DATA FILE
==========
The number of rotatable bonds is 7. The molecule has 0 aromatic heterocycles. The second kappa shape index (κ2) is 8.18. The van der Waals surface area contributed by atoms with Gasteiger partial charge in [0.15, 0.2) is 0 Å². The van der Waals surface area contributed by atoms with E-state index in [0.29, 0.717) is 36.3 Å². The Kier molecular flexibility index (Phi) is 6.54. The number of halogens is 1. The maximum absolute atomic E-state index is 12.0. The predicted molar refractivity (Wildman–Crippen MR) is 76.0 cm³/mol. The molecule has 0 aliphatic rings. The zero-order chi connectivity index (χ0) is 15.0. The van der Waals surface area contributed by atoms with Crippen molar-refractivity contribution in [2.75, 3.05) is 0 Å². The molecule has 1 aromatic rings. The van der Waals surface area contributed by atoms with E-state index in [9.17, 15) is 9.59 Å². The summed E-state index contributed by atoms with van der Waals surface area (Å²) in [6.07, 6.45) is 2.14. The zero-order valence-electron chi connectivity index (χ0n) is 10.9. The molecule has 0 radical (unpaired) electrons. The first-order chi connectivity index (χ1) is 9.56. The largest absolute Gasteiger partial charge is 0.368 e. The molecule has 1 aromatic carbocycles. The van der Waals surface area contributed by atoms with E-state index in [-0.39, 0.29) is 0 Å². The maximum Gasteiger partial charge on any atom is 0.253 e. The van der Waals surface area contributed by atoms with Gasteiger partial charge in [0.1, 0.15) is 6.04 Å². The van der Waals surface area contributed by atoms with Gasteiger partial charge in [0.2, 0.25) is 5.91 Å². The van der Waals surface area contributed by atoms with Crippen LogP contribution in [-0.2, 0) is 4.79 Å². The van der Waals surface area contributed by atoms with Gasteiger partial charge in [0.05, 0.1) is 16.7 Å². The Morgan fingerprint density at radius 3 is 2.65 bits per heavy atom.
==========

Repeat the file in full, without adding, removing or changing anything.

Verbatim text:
The number of rotatable bonds is 7. The molecule has 0 aromatic heterocycles. The second kappa shape index (κ2) is 8.18. The van der Waals surface area contributed by atoms with Gasteiger partial charge in [0.15, 0.2) is 0 Å². The van der Waals surface area contributed by atoms with E-state index in [0.29, 0.717) is 36.3 Å². The Kier molecular flexibility index (Phi) is 6.54. The number of halogens is 1. The maximum absolute atomic E-state index is 12.0. The predicted molar refractivity (Wildman–Crippen MR) is 76.0 cm³/mol. The molecule has 0 aliphatic rings. The zero-order chi connectivity index (χ0) is 15.0. The van der Waals surface area contributed by atoms with Crippen molar-refractivity contribution in [2.75, 3.05) is 0 Å². The molecule has 1 aromatic rings. The van der Waals surface area contributed by atoms with E-state index in [9.17, 15) is 9.59 Å². The summed E-state index contributed by atoms with van der Waals surface area (Å²) in [6.07, 6.45) is 2.14. The zero-order valence-electron chi connectivity index (χ0n) is 10.9. The molecule has 0 radical (unpaired) electrons. The first-order chi connectivity index (χ1) is 9.56. The largest absolute Gasteiger partial charge is 0.368 e. The molecule has 1 aromatic carbocycles. The van der Waals surface area contributed by atoms with E-state index in [-0.39, 0.29) is 0 Å². The maximum Gasteiger partial charge on any atom is 0.253 e. The van der Waals surface area contributed by atoms with Gasteiger partial charge in [0.1, 0.15) is 6.04 Å². The van der Waals surface area contributed by atoms with Gasteiger partial charge in [0.2, 0.25) is 5.91 Å². The van der Waals surface area contributed by atoms with Crippen LogP contribution in [-0.2, 0) is 4.79 Å². The van der Waals surface area contributed by atoms with Gasteiger partial charge in [0.05, 0.1) is 16.7 Å². The Morgan fingerprint density at radius 3 is 2.65 bits per heavy atom.